Excerpts from the article by Philip Meyer on Milgram experiments. Bit of a long read, but very interesting
He doesn't worry much about the Nazis anymore. He worries about you and me, and, perhaps, himself a little bit too. Stanley Milgram is a social psychologist, and when he began his career at Yale University in he had a plan to prove, scientifically, that Germans are different.
The Germans-are-different hypothesis has been used by historians, such as William L.
Shirer, to explain the systematic destruction of the Jews by the Third Reich. One madman could decide to destroy the Jews and even create a master plan for getting it done.
But to implement it on the scale that Hitler did meant that thousands of other people had to go along with the scheme and help to do the work. The Shirer thesis, which Milgram set out to test, is that Germans have a basic character flaw which explains the whole thing, and this flaw is a readiness to obey authority without question, no matter what outrageous acts the authority commands.
The appealing thing about this theory is that it makes those of us who are not Germans feel better about the whole business. Obviously, you and I are not Hitler, and it seems equally obvious that we would never do Hitler's dirty work for him. But now, because of Stanley Milgram, we are compelled to wonder.
Milgram developed a laboratory experiment which provided a systematic way to measure obedience. His plan was to try it out in New Haven on Americans and then go to Germany and try it out on Germans. He was strongly motivated by scientific curiosity, but there was also some moral content in his decision to pursue this line of research, which was in turn colored by his own Jewish background.
If he could show that Germans are more obedient than Americans, he could then vary the conditions of the experiment and try to find out just what it is that makes some people more obedient than others.
With this understanding, the world might, conceivably, be just a little bit better.
But he never took his experiment to Germany. He never took it any farther than Bridgeport. The first finding, also the most unexpected and disturbing finding, was that we Americans are an obedient people: That one person is the subject of the experiment.
The subject, of course, does not know he is in a play. He thinks he is in real life. The value of this technique is that the experimenter, as though he were God, can change a prop here, vary a line there, and see how the subject responds. Milgram eventually had to change a lot of the script just to get people to stop obeying.
They were obeying so much, the experiment wasn't working--it was like trying to measure oven temperature with a freezer thermometer. The experiment worked like this: If you were an innocent subject in Milgram's melodrama, you read an ad in the newspaper or received one in the mail asking for volunteers for an educational experiment.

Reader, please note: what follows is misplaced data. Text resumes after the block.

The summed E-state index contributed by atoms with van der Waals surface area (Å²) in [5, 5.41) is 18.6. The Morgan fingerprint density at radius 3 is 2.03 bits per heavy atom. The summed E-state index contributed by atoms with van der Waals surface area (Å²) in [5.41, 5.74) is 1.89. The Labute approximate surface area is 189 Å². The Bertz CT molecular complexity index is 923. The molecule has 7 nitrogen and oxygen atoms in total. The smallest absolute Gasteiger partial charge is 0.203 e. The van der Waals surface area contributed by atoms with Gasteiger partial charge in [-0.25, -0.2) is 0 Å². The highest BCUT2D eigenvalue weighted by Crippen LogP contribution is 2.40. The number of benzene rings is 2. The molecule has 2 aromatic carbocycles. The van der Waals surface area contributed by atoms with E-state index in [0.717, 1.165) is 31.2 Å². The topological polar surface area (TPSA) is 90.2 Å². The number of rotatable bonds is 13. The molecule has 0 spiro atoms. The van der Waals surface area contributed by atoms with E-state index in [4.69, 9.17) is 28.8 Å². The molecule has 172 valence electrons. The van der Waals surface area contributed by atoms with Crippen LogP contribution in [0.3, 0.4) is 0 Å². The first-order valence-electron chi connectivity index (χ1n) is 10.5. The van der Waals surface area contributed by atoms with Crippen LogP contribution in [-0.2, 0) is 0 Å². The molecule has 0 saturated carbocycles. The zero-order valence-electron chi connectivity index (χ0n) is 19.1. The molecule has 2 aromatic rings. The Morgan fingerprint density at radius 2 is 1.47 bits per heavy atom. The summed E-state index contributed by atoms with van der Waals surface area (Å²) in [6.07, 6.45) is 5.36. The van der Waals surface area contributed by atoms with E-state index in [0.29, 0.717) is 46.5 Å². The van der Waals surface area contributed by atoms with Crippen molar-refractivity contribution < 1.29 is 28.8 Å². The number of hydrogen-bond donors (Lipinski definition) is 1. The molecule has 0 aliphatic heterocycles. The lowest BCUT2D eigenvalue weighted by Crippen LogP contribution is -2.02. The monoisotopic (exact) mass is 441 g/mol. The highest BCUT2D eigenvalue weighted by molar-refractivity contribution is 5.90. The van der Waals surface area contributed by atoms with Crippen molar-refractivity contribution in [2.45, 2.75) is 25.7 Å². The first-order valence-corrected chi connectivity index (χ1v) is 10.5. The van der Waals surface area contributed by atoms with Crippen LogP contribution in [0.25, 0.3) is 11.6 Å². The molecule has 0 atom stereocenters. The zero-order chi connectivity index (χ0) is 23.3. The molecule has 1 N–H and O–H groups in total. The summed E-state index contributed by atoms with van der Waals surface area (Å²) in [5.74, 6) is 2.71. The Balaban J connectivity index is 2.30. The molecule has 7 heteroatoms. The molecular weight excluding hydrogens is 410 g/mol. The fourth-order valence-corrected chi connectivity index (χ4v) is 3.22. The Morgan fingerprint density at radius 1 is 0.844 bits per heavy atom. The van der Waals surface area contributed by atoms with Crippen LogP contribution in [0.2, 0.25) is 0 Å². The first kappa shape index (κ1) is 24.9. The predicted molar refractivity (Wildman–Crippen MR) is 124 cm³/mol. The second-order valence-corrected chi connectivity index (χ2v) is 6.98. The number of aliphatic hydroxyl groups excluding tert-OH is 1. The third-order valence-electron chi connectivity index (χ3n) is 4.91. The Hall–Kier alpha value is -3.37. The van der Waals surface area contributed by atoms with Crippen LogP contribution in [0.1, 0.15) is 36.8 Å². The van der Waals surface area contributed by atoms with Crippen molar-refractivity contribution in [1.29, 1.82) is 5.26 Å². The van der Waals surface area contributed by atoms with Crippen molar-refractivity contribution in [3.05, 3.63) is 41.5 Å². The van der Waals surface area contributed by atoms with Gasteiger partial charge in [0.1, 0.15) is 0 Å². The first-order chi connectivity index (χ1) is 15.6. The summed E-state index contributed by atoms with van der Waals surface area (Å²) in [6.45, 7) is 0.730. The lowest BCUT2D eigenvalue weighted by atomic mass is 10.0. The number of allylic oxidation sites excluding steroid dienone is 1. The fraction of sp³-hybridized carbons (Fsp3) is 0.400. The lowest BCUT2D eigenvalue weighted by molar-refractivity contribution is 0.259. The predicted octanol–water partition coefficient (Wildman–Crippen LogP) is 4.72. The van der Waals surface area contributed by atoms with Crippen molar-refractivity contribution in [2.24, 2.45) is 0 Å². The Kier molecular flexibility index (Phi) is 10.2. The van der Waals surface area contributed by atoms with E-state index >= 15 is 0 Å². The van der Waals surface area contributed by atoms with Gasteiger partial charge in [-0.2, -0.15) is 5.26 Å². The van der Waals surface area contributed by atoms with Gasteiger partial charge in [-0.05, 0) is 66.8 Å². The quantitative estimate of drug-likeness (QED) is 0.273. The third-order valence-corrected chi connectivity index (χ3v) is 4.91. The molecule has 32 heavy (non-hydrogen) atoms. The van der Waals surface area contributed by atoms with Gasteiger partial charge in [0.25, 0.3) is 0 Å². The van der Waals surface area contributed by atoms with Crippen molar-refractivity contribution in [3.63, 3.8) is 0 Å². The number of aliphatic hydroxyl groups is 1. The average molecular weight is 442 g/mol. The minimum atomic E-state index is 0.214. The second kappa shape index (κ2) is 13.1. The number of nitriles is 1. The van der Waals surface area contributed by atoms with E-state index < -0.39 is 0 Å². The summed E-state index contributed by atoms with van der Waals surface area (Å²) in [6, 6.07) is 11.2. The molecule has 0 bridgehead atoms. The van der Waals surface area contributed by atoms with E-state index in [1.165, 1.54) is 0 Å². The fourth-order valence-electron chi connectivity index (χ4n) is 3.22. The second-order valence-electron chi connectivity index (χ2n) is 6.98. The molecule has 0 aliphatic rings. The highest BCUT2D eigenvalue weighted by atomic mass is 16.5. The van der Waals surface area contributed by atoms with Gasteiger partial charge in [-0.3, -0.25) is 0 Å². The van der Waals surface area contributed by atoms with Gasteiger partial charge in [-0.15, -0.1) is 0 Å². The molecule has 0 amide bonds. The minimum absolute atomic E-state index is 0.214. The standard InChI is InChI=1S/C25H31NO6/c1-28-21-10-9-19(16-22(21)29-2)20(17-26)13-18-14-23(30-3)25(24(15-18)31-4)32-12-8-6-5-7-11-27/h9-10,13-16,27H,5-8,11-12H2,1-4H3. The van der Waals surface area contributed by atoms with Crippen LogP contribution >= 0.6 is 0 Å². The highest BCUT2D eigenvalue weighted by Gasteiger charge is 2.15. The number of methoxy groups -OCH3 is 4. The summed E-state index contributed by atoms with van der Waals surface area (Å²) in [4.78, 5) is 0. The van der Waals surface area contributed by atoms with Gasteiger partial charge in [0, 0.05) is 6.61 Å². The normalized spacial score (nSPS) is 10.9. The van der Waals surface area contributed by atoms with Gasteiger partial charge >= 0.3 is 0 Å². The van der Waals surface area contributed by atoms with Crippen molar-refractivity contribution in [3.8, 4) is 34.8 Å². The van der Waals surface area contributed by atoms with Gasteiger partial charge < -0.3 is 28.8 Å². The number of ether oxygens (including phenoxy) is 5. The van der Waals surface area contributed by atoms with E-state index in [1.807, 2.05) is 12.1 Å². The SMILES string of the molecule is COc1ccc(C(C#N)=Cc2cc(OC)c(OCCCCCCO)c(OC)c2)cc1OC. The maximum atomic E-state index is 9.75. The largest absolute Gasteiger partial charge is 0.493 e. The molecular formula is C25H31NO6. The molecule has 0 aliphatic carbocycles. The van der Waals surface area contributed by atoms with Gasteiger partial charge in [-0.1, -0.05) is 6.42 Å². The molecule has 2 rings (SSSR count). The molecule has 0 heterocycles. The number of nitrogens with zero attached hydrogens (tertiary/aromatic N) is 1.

So you make an appointment and go to an old Romanesque stone structure on High Street with the imposing name of the Yale Interaction Laboratory. It looks something like a broadcasting studio.
Inside, you meet a young, crew-cut man in a laboratory coat who says he is Jack Williams, the experimenter. There is another citizen, fiftyish, Irish face, an accountant, a little overweight, and very mild and harmless looking. Then you listen to Jack Williams explain the experiment.
It is about learning, says Jack Williams in a quiet, knowledgeable way. Science does not know much about the conditions under which people learn and this experiment is to find out about negative reinforcement.In the essay, "If Hitler Asked You to Electrocute a Stranger, Would You?
Probably", Meyer takes a look at Milgram's study that mimics the execution of the Jews (among others) during World War II by placing a series of subjects under similar conditions of stress, authority, and obedience.
Nov 29, · Best Answer: Hitler convinced people the perfect person was everything he was not and yet people still followed him. Why because he was very charismatic and, persuasive and good with words so people obeyed him.
So "if Hitler asked you to electrocute a stranger would you?"Status: Resolved. Hitler Asked You to Electrocute a Stranger, Would You?
Probably. I read a text called “If Hitler Asked You to Electrocute a Stranger, Would You?Probably” by Philip Meyer who was born in He taught at Universities and wrote a books about journalism such as “Precision Journalism”, “To Keep the Republic” and “Editors”. Feb 03, · In the article, “if Hitler Asked You to Electrocute a Stranger, Would you?” Philip Meyer discusses how Stanley Milgram wanted to do an experiment that he created to measure obedience of Americans to Germans but, this plan didn’t work because simply to many people where obeying.
If Hitler Asked You to Electrocute a Stranger, Would You? Probably by Philip Meyer Main Concepts Questions Summary In this reading, Milgram brings in a "teacher" and a . Nov 03, · And then you go on to the next word.
You start with 15 volts and increase the number of volts by 15 for each wrong answer.
The control board goes from 15 volts on one end to volts on the other. So that you know what you are doing, you get a test-shock yourself, at 45 volts.